Several months ago, before this blog was properly set up, a few of us from Feminist Action Cambridge got together to talk about how we wanted to collectively run it. We started with a go-round of our ideas and concerns about running a feminist blog. It quickly became clear that all of us were horrified by the amount of trolling and harassment that many feminist bloggers face. On the upside, other feminist bloggers had done all this before, so we can learn from their experiences.

In this post I’m trying to express some ideas from the blog meeting, and also some ideas from the Feminism and Social Media discussion, and also some thoughts that just come from inside my head, on the pitfalls of feminist blogging, and I’ll offer some partial solutions or responses. Here goes…

Pitfall 1: Trolls

We feared that lots of troll comments could create an unsafe place, and prevent the awesome, constructive discussions we hoped would take place. We also feared that high levels of trolling might lead us to spend too much time on comment moderation, leaving us with less time for other things we wanted to do, and possibly leading to burn-out.

We have a comments policy (mostly copied from another website). Since our blog is fairly new, so far we’ve been able to get away with letting comments got up automatically, and moderating after the fact. However as soon as we start getting trolls we’ll switch to a system where comments by first-time commenters go in a moderation queue and do not appear until approved by an administrator. Comments would also get put into the moderation queue automatically if they contained certain words.

Comment moderation attitude / philosophy

We talked about how comment moderation is a form of unpaid labour. The goal of comment moderation is to create a discussion space that we find to be interesting / inspiring / thought-provoking / generally awesome, without creating too much work for ourselves. If someone leaves a comment we think is inappropriate we’ll delete it, and if someone asks a question we’ll answer it only if we happen to want to. We don’t owe anyone a platform or an explanation.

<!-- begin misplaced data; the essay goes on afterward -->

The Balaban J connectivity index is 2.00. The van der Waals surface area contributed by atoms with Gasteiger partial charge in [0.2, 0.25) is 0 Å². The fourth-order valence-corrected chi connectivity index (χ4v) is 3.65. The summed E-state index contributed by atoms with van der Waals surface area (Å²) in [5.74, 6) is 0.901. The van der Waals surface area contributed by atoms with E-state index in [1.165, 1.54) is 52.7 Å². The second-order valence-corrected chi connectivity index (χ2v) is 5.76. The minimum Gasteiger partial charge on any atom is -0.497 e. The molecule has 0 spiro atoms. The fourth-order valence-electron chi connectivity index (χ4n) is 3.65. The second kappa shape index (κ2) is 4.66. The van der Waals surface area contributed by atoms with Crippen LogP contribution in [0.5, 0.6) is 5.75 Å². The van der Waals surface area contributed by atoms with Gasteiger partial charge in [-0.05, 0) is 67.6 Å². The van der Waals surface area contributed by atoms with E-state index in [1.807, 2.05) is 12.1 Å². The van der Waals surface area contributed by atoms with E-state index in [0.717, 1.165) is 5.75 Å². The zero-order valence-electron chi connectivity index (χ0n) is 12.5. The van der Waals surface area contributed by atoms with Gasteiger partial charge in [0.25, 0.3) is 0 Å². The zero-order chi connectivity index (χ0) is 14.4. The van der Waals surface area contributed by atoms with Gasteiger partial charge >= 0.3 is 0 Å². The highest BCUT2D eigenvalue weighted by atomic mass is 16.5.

Many feminist blogs have found the trolls they get to be completely unmanageable, and some amazing blogs have shut down because of this. In my view, if this ever happened to us, turning off comments completely would be a completely valid response – much more valid than allowing ourselves to get stressed and burned out! After all, I’m pretty sure there are one or two other places on the Internet where people can discuss our blog posts if they so choose.

Pitfall 2: Harassment beyond the blog

For example if a harasser found one of us through the blog, and was able to find that person’s email, Facebook, Twitter, phone number, or address, and used it to harass that person.

It is common for bloggers to get nasty comments, and unfortunately women bloggers get particularly virulent and scary abuse, often including threats of rape or death. Some feminist bloggers have stopped blogging, or cut down on their blogging, because of this.

In the past there was a knee-jerk reaction of “It’s just the Internet, don’t take it seriously”, but in the last year or so more and more feminist bloggers have been pointing out that when a person receives threats of violence, they feel scared, and this is an entirely reasonable, normal reaction. Furthermore the idea that the threats are made by “bored teenagers” is being replaced by a realization that these threats often represent misogynistic hate speech, made with the deliberate intent to terrorize and silence women.

There is no right or wrong way for a blogger who is targeted for this abuse to react. She might shrug it off, she might go to the police, she might blog about it, or she might do something else.

In an online discussion on the Geek Feminism blog several writers who had experienced online harassment wrote about how useful it was to have a support network. As a collective I think members of Feminist Action Cambridge can offer unconditional support to anyone who experiences harassment, no matter how they choose to react to it. This way even if a person doesn’t wish to go public or go to the police, she still has a supportive group of people to talk to.

Reporting harassment to the police: it seems the police are pretty rubbish at responding to online harassment, but they do sometimes take action if a group of people pressure them to do so (and maybe publicly shame them on Twitter or by talking to the media). The police are more likely to help if the harassment is documented as thoroughly as possible. If the harassment was happening through Twitter, it would be important to copy the harassing tweets and keep a record of when they were sent, since Twitter doesn’t necessarily allow you to access older tweets.